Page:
The Afghan government has taken over the management of hospitals run by an Italian aid group that pulled its international workers to protest the detention of a staff member by authorities.
About 40 foreigners working for the aid group Emergency left Kabul two weeks ago to protest the detention of Rahmatullah Hanefi, an Afghan staff member.
Hanefi was involved in negotiations to release an Italian journalist kidnapped by the Taliban last month, and an Afghan official has accused Hanefi of helping with the abduction.
Public Health Ministry spokesman Abdullah Fahim said Emergency should have waited for the investigation into Hanefi to be completed before walking out. He added that in the meantime, the ministry will run Emergency's hospitals and pay its 1,200 doctors, nurses and staff.
"The Emergency hospitals in Afghanistan are currently operating," Fahim told The Associated Press.
Despite Fahim's assertion, a doctor running the Emergency hospital in the southern city of Lashkar Gah in Helmand province said it has dismissed 200 of its 235 employees, keeping staff only to clean up.
"One of the Italian doctors came to Lashkar Gah and had a meeting with Afghan staff, and in the end, he closed the hospital," said Dr. Mohammad Arshad Sharifi, who is running the hospital. "We have only one patient right now, and he will be discharged soon."
He said the hospital staff none of whom are employed by the Public Health Ministry are now awaiting the government's decision to see what happens next.
Emergency runs three hospitals in Lashkar Gah, Panjshir in the north and Kabul and 28 first-aid posts across the country.
Hanefi worked in the Lashkar Gah hospital, which played a key role in brokering the March 19 swap of kidnapped Italian journalist Daniele Mastrogiacomo for the release of five imprisoned Taliban militants.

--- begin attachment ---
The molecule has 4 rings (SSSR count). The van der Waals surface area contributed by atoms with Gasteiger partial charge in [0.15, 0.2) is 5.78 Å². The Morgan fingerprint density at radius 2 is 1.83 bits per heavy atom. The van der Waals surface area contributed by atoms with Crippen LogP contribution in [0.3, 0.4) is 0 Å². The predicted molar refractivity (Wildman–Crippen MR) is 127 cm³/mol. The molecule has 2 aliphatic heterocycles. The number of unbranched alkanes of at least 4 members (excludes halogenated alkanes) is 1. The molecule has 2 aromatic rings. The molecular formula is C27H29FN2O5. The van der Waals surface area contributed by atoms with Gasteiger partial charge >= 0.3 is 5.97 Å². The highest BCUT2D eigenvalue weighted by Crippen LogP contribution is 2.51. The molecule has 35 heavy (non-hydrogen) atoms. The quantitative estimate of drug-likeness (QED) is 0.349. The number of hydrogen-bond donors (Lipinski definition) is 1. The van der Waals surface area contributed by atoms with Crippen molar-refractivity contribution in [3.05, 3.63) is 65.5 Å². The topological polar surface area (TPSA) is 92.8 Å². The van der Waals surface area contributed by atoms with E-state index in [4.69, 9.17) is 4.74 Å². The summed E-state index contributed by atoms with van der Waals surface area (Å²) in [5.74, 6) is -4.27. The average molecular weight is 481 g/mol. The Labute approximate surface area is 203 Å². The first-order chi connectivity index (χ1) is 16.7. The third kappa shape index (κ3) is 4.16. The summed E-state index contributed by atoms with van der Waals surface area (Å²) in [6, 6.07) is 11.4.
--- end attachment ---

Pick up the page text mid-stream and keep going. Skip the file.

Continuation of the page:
The deal was criticized by the United States and some European nations, and Afghan lawmakers and foreigners working in the country said it gave the Taliban incentive to stage more kidnappings.
Mastrogiacomo's driver was killed shortly after the March 5 abduction, and the hard-line militia beheaded a freelance Afghan journalist who was working as his translator on April 8 after authorities refused another prisoner exchange.
Hanefi was taken into Afghan custody after Mastrogiacomo's release. Afghanistan's intelligence service accused him of involvement in the kidnapping.
Fahim, of the Public Health Ministry, said Emergency should not have left Afghanistan.
"If an official or an employee of Emergency hospital is under the custody of the intelligence service in Afghanistan, it is up to the other officials of that organization to respect the laws of that country and wait for the investigation to be completed," Fahim said.
"Nobody has the right to say 'Release that person' without the completion of the investigation."
The hospital has enough supplies to operate for another three to six months, during which time it will seek other funds or support, Fahim said. If no others funding can be found, the public health ministry will administer the hospitals itself, he said.
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